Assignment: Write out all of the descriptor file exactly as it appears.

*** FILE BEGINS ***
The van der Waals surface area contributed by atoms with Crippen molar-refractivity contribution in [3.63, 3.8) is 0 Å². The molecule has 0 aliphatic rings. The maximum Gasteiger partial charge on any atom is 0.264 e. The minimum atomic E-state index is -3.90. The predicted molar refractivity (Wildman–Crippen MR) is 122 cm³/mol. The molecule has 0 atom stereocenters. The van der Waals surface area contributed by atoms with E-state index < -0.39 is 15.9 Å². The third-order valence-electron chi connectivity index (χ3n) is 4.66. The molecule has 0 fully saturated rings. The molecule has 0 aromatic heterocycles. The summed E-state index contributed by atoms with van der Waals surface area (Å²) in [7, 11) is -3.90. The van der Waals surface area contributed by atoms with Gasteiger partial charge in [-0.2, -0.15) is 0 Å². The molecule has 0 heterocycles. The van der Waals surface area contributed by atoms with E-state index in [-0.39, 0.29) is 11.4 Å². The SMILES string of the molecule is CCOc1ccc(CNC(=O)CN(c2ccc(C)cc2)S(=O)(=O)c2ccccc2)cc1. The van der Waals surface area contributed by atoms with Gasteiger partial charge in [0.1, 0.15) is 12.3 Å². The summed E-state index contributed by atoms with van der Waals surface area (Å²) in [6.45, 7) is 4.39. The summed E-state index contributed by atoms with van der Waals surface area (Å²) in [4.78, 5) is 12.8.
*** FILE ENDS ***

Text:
The van der Waals surface area contributed by atoms with Crippen molar-refractivity contribution in [3.63, 3.8) is 0 Å². The molecule has 0 aliphatic rings. The maximum Gasteiger partial charge on any atom is 0.264 e. The minimum atomic E-state index is -3.90. The predicted molar refractivity (Wildman–Crippen MR) is 122 cm³/mol. The molecule has 0 atom stereocenters. The van der Waals surface area contributed by atoms with E-state index < -0.39 is 15.9 Å². The third-order valence-electron chi connectivity index (χ3n) is 4.66. The molecule has 0 fully saturated rings. The molecule has 0 aromatic heterocycles. The summed E-state index contributed by atoms with van der Waals surface area (Å²) in [7, 11) is -3.90. The van der Waals surface area contributed by atoms with Gasteiger partial charge in [-0.2, -0.15) is 0 Å². The molecule has 0 heterocycles. The van der Waals surface area contributed by atoms with E-state index in [-0.39, 0.29) is 11.4 Å². The SMILES string of the molecule is CCOc1ccc(CNC(=O)CN(c2ccc(C)cc2)S(=O)(=O)c2ccccc2)cc1. The van der Waals surface area contributed by atoms with Gasteiger partial charge in [0.1, 0.15) is 12.3 Å². The summed E-state index contributed by atoms with van der Waals surface area (Å²) in [6.45, 7) is 4.39. The summed E-state index contributed by atoms with van der Waals surface area (Å²) in [4.78, 5) is 12.8.